Tuesday, July 21, 2015
What America Thinks: Is Congress Maintaining Our Checks and Balances?
Voters disagree with President Obama on a lot of things, but they care even less for Congress. So who should decide when major issues face the nation? We decided to find out what America thinks.
The bottom line is they don't want the president to act alone. While only 13% of voters currently think Congress is doing a good or excellent job, 56% believe that when it comes to dealing with issues the president considers important to the nation, the government should only do what he and Congress agree on.
Take the nuclear weapons deal the Obama administration has just negotiated with Iran. Republicans and Democrats in Congress - and most voters - are skeptical of the deal, but the president has already warned that he will veto any attempt by Congress to stop it. Sixty-five percent (65%) of voters, however, believe any agreement the administration makes with Iran needs the approval of Congress.
Similarly, 56% oppose Obama’s plan to protect up to five million illegal immigrants from deportation, and even more say he does not have the legal authority to grant this immigration amnesty without the approval of Congress.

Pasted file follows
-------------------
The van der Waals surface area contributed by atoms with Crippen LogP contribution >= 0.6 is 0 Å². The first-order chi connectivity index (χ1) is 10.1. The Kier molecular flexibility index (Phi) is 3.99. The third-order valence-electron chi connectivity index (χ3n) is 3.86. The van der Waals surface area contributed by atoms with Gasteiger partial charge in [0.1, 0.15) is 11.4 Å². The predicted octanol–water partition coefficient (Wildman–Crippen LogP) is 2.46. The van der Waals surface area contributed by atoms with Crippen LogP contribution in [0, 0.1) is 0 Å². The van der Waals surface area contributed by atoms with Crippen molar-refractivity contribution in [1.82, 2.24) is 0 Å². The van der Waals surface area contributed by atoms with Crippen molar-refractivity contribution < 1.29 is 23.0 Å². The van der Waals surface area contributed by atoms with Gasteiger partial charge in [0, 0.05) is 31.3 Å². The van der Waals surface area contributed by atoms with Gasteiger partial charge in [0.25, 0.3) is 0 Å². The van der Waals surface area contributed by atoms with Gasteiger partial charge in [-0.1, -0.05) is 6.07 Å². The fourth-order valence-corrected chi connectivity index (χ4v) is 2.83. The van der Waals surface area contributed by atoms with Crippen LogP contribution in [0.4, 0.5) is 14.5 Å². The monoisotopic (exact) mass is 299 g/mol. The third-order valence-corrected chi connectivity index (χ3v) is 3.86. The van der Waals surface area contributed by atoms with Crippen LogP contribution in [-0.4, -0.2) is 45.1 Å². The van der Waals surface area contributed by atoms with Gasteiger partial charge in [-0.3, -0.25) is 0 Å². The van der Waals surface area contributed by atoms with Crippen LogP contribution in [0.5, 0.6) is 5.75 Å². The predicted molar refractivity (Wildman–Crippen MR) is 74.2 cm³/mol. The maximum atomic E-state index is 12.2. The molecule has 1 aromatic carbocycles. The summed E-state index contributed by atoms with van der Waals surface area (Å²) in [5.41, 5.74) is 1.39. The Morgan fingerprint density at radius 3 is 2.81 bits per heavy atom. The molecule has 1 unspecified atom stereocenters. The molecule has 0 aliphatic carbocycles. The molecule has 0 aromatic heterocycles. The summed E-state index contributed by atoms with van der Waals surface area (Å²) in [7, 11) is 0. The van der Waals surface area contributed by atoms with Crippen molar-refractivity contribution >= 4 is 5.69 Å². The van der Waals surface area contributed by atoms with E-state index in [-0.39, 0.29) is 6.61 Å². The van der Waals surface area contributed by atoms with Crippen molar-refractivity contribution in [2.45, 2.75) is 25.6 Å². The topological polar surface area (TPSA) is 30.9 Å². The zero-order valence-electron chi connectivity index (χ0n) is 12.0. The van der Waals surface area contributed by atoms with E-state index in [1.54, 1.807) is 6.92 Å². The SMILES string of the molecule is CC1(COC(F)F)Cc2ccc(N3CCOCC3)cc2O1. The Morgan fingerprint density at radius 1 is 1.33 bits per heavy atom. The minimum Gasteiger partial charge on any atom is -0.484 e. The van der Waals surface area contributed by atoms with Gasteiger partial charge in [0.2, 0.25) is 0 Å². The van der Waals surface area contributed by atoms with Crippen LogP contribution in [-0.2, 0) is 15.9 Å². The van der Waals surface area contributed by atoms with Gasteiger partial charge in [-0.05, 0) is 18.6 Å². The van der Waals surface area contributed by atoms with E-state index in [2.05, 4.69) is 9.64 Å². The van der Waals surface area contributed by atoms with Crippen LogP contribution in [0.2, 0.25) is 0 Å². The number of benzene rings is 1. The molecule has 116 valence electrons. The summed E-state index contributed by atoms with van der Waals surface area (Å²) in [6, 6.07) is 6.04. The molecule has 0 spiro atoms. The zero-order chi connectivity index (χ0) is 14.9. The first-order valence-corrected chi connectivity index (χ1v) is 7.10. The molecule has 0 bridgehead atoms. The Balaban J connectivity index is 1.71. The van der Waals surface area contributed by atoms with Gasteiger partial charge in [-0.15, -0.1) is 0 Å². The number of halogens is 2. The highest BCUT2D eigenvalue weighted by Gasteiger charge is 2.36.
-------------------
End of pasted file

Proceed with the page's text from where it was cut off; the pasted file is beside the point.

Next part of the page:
Fifty-three percent (53%) say the Environmental Protection Agency can’t implement major regulations to limit carbon dioxide emissions without first seeking Congress’s approval.
As for Obamacare, most voters agree with a lawsuit filed by the House of Representatives that says the president does not have the constitutional power to change a law passed by Congress all by himself. Even if he thinks the change will make the law work better, it has to be approved by Congress first.
The Founding Fathers wrote the system of checks and balances between the executive, legislative and judicial branches of government into the Constitution to make sure that a consensus was achieved before national legislation could be implemented. It seems voters still like things to work that way.
For Rasmussen Reports, I’m Alex Boyer. Remember, if it’s in the news, it’s in our polls.